I feel it's incredibly rude for him to be late. When I tell him that, he laughs like it's a big joke. Short of treating him like a 2-year-old and throwing his food away if he doesn't show up on time, I'm not sure what to do. Can you help? -- FED UP IN NAPA, CALIF.
DEAR FED UP: I can't force your husband to the dinner table and neither can you. To toss his dinner into the garbage would be too overtly hostile and a waste of food. Try this: Tell him dinner time is 6:30, but prepare the food as if it's for 6:45 or 7.
DEAR ABBY: I'm a 16-year-old girl who has started college early. I love my classes, and I'm glad to be here. The problem is, the dating culture here is huge. People go on dates all the time.
I have been asked out several times, and I feel comfortable going, but I feel dishonest when I don't tell them that I'm 16. However, if I'm upfront about my age, the offer usually gets rescinded, and it becomes incredibly awkward. How can I have a fun college dating experience while still being truthful about my age? -- COLLEGE STUDENT IN UTAH
DEAR COLLEGE STUDENT: The age of consent for a girl in Utah is 16. For a young man, it is 18. You shouldn't jump the gun and announce your age before getting to know someone. If you are asked, of course you shouldn't lie about it. However, I see no reason to volunteer the information when you are asked for a date.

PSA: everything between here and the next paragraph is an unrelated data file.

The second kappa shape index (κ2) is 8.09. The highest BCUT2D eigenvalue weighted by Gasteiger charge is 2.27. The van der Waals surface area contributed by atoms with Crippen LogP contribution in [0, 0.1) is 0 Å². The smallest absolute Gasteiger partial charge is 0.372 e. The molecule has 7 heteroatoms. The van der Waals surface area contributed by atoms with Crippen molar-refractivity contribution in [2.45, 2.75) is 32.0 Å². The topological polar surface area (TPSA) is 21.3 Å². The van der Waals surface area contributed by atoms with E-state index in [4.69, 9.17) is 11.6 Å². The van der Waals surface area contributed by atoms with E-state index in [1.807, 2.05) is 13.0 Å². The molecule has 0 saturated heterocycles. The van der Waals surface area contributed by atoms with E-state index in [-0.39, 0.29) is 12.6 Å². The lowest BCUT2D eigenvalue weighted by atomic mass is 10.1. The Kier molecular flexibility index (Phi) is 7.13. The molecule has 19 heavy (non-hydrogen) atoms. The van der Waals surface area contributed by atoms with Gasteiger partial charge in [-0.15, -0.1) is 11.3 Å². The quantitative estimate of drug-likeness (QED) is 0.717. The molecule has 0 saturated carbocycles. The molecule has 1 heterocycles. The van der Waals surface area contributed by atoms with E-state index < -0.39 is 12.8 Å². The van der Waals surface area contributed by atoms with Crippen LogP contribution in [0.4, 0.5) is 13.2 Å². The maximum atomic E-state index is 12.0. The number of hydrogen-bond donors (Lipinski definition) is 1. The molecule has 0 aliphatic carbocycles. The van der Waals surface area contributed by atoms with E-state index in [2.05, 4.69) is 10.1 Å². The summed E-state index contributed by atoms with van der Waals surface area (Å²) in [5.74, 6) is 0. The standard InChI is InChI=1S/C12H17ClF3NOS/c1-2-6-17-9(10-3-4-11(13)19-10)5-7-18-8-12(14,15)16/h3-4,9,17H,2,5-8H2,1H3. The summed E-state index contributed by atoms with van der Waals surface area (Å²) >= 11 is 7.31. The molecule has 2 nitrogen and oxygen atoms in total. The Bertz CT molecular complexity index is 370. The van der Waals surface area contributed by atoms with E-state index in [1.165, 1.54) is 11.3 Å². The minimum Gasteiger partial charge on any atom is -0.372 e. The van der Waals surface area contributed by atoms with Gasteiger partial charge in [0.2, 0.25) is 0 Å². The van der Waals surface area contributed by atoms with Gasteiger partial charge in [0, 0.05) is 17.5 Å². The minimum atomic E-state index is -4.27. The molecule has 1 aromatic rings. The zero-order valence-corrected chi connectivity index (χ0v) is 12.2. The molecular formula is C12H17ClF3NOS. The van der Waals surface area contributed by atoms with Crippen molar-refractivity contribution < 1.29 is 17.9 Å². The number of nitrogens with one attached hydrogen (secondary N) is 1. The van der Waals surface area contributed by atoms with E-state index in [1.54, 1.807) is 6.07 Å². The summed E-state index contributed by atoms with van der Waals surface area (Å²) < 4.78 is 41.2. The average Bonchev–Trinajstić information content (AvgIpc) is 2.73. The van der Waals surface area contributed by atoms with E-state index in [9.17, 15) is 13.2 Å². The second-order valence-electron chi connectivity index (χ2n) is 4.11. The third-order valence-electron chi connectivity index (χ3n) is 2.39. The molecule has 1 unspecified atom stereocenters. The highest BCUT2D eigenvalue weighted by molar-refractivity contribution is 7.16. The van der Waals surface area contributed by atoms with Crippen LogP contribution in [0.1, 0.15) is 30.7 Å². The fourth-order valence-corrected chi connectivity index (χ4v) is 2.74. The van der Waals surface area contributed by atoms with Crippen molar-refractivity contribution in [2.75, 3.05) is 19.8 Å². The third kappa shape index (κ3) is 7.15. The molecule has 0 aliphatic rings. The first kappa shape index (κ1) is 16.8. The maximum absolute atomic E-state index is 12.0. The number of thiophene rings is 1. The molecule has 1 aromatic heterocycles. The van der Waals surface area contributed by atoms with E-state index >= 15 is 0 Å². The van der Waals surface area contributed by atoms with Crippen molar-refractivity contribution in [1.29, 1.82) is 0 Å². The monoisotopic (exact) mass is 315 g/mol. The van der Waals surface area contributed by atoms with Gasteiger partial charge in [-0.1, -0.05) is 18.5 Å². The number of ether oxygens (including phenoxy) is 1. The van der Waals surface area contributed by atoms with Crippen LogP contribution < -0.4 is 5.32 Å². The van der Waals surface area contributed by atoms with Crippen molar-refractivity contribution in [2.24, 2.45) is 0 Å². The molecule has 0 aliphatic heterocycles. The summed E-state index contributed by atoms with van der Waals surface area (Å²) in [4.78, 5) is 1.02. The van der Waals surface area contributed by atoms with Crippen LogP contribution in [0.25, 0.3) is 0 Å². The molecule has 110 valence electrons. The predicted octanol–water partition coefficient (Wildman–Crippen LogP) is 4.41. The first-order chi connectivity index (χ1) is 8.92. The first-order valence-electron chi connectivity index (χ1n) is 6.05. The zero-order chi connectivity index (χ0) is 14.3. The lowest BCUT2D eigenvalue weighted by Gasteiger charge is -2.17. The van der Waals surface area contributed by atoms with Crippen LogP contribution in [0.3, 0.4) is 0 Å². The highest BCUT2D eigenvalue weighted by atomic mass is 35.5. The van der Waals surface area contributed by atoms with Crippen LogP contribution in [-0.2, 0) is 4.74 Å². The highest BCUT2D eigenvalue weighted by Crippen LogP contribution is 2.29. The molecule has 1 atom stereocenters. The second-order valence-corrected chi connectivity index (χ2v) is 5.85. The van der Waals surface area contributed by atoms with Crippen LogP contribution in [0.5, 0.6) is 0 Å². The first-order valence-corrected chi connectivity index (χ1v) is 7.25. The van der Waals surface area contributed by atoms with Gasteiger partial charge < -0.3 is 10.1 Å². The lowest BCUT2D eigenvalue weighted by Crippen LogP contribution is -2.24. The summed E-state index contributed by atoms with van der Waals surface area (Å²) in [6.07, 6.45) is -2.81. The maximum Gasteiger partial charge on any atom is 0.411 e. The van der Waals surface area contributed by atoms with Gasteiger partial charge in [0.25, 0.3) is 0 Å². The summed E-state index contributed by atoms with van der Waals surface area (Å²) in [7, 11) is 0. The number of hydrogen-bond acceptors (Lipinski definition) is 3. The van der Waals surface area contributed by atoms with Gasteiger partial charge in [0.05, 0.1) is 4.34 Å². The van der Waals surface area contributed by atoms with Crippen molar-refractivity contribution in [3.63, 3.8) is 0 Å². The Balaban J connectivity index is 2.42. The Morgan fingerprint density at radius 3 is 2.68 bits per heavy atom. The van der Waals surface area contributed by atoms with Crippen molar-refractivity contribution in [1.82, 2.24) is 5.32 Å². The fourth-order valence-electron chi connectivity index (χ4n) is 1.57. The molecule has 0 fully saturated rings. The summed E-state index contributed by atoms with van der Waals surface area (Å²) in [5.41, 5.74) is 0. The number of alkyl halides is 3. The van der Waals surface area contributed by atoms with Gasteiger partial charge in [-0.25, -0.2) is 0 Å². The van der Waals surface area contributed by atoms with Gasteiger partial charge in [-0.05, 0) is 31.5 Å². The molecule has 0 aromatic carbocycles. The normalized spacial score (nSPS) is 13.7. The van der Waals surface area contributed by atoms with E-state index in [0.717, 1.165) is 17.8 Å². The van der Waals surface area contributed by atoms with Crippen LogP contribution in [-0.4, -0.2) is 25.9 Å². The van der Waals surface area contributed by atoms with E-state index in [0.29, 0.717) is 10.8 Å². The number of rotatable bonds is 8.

DEAR ABBY: I am a 32-year-old late-deafened adult. I have been deaf in my right ear my whole life, but lost my hearing in my left ear after a tumor was removed when I was 27.
I guess they are right when they say we are never fully prepared to lose things we have taken for granted for so long. I still have trouble communicating with people. I have taken a few sign language classes and four lip-reading classes, but I often feel like I'm no longer part of normal society.
My question is, shouldn't I have adjusted by now regarding how people see me, since I have been without hearing for so long? -- HEARING IMPAIRED
DEAR HEARING IMPAIRED: I have been told that the most isolating disability is being unable to hear. Please do not burden yourself by feeling you "should" have adjusted faster than you have. There is no set timetable for adjusting to any disability.
Because you feel stuck in the process, the Hearing Loss Association of America (hearingloss.org) may be helpful because it sponsors support groups in many states. Please check it out.
DEAR ABBY: Do you think it is fair for me to do all the housework AND pick up dog doo-doo just because I moved into my sister's house with her and her family? They have five dogs and four cats. No one else bothers to do it. I do it to lessen the smell. When I try to say something, they say I am "causing problems." I don't have any animals of my own. -- POOPER SCOOPER